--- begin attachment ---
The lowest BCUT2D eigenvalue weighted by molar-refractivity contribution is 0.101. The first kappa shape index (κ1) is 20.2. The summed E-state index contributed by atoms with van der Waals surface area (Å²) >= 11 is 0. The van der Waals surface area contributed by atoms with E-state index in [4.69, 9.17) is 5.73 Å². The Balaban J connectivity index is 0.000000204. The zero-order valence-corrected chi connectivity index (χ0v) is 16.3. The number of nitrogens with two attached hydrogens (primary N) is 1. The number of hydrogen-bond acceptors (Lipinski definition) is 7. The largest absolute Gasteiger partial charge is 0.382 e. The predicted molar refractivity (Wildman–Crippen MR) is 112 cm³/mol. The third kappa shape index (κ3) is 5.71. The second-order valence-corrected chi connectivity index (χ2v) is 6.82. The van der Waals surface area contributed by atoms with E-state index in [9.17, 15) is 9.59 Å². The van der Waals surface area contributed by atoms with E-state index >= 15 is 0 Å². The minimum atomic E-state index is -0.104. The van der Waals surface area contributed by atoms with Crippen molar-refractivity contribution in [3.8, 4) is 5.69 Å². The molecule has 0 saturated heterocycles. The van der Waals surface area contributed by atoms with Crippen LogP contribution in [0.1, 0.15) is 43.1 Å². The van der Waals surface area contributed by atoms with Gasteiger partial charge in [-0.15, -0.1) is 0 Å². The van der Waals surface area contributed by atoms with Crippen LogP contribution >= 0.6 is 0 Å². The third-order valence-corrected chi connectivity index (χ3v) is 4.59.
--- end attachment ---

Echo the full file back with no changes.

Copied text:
The lowest BCUT2D eigenvalue weighted by molar-refractivity contribution is 0.101. The first kappa shape index (κ1) is 20.2. The summed E-state index contributed by atoms with van der Waals surface area (Å²) >= 11 is 0. The van der Waals surface area contributed by atoms with E-state index in [4.69, 9.17) is 5.73 Å². The Balaban J connectivity index is 0.000000204. The zero-order valence-corrected chi connectivity index (χ0v) is 16.3. The number of nitrogens with two attached hydrogens (primary N) is 1. The number of hydrogen-bond acceptors (Lipinski definition) is 7. The largest absolute Gasteiger partial charge is 0.382 e. The predicted molar refractivity (Wildman–Crippen MR) is 112 cm³/mol. The third kappa shape index (κ3) is 5.71. The second-order valence-corrected chi connectivity index (χ2v) is 6.82. The van der Waals surface area contributed by atoms with E-state index in [9.17, 15) is 9.59 Å². The van der Waals surface area contributed by atoms with E-state index >= 15 is 0 Å². The minimum atomic E-state index is -0.104. The van der Waals surface area contributed by atoms with Crippen molar-refractivity contribution in [3.8, 4) is 5.69 Å². The molecule has 0 saturated heterocycles. The van der Waals surface area contributed by atoms with Crippen LogP contribution in [0.1, 0.15) is 43.1 Å². The van der Waals surface area contributed by atoms with Gasteiger partial charge in [-0.15, -0.1) is 0 Å². The van der Waals surface area contributed by atoms with Crippen LogP contribution >= 0.6 is 0 Å². The third-order valence-corrected chi connectivity index (χ3v) is 4.59.